June 25th, 2010
07:24 PM ET
Roger Nygard was seven years old when he first realized he was going to die.
He had found the entry on tuberculosis inside his family’s medical encyclopedia one day and it appeared that he was exhibiting all the symptoms noted in the book: coughing, fatigue, and sleepiness.
The young Nygard aptly put on his winter suit on that cold Minnesota night and went outside by the lake across from his home to wait for death to come. After twenty minutes though, his feet got cold and he decided to go back inside to have dinner.
You can see a trailer for the documentary here.
He began to ask his friends what was the point of everything and from that his documentary, “The Nature of Existence” came into being.
The documentary is Nygard’s personal journey and inquiry to finding answers to all of life’s biggest questions. But what he found was an existential onion, where every question led to another set of questions.
“We’re searching for answers to explain why we’re here. Sometimes the simple answers are in a fable and much more complex answers are in science,” said Nygard.
170 people were interviewed from around the world spanning across multiple religions, ages, backgrounds, and ethnicities. He asked them eighty-five questions on topics ranging from religion, sex, mortality, existence, science, God, faith, sin, truth, suffering, prayer, free will, afterlife, prayer, the supernatural, soul, life, and doomsday.
The documentary offers a wide range of opinions from the conservative to the controversial.
When asked what the punishment of sin was, Magnus Peter H. Gilmore, a high priest of the Church of Satan in New York City said, “The punishment for sin is enjoyment.”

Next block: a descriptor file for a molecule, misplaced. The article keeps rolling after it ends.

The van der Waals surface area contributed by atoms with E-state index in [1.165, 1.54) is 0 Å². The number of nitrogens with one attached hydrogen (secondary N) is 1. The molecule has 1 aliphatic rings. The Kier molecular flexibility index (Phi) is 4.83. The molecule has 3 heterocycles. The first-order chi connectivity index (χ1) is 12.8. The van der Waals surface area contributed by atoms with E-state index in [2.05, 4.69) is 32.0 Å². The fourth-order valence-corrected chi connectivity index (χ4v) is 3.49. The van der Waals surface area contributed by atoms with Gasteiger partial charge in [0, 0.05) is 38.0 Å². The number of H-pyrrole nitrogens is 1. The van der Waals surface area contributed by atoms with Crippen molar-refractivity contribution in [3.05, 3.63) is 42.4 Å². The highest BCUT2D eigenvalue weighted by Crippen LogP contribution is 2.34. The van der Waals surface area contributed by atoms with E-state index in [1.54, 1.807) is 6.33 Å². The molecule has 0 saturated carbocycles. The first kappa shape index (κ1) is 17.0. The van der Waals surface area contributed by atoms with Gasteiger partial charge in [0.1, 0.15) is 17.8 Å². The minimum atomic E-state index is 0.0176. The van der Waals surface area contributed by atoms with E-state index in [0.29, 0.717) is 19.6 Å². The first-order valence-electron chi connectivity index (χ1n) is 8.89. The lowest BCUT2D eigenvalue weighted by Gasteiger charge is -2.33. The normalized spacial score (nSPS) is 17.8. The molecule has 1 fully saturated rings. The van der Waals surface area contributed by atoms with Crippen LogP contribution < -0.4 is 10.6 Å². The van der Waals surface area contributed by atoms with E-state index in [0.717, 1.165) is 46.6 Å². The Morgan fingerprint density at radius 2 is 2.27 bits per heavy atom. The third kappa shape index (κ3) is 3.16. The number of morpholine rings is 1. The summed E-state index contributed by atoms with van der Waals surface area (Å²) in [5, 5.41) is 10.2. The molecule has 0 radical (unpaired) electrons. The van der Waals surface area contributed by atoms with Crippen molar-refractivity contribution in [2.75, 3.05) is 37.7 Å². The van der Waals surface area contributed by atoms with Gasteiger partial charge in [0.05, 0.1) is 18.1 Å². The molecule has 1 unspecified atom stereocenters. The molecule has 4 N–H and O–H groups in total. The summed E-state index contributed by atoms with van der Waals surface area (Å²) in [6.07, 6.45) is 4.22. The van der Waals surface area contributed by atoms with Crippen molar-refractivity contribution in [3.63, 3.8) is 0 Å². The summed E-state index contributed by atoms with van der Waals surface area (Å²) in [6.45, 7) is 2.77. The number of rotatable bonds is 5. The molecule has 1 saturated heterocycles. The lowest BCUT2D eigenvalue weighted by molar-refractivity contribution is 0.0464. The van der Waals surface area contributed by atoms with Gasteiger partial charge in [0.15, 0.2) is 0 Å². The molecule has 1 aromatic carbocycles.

Contrast that answer to confrontational evangelist Brother Jed Smock, who claimed that the most loving thing God could do to a non-believer was to cast him to hell and you get an idea of the diversity of opinions in this film.
“There’s a whole spectrum of emotions, I guess it has to do with when you tread in these waters, where you’re asking these serious questions anything can happen,” he said.
On the concept of God, Nygard feels that using that as an answer stifles inquiry, much like frustrated parents telling their children because I said so to stop succession of “whys” and “how comes”.
When asked whether he believes in God, Nygard says that before he can answer the definition of God needs to be clearly stated.
“There’s an assumption that everyone believes in the same thing. Seventy percent of people of America believe in God, you see the statistic, except which one? The multiple gods of the various Hindu gods, or the Daoism gods, or the monotheistic god of the Old Testament?” he questioned. “Most of the time people haven’t even thought about it so they can’t even answer that question for themselves.”
At screenings around the country, Nygard is also often asked what the answer actually is.
“The answer is in the search, it’s in the journey because once you stop searching and learning you start dying,” he said.
At the end of the day, the filmmaker hopes the documentary sparks curiosity with audiences.
“If it just makes people curious to learn more about our universe that’s enough,” he said.
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The CNN Belief Blog covers the faith angles of the day's biggest stories, from breaking news to politics to entertainment, fostering a global conversation about the role of religion and belief in readers' lives. It's edited by CNN's Daniel Burke with contributions from Eric Marrapodi and CNN's worldwide news gathering team.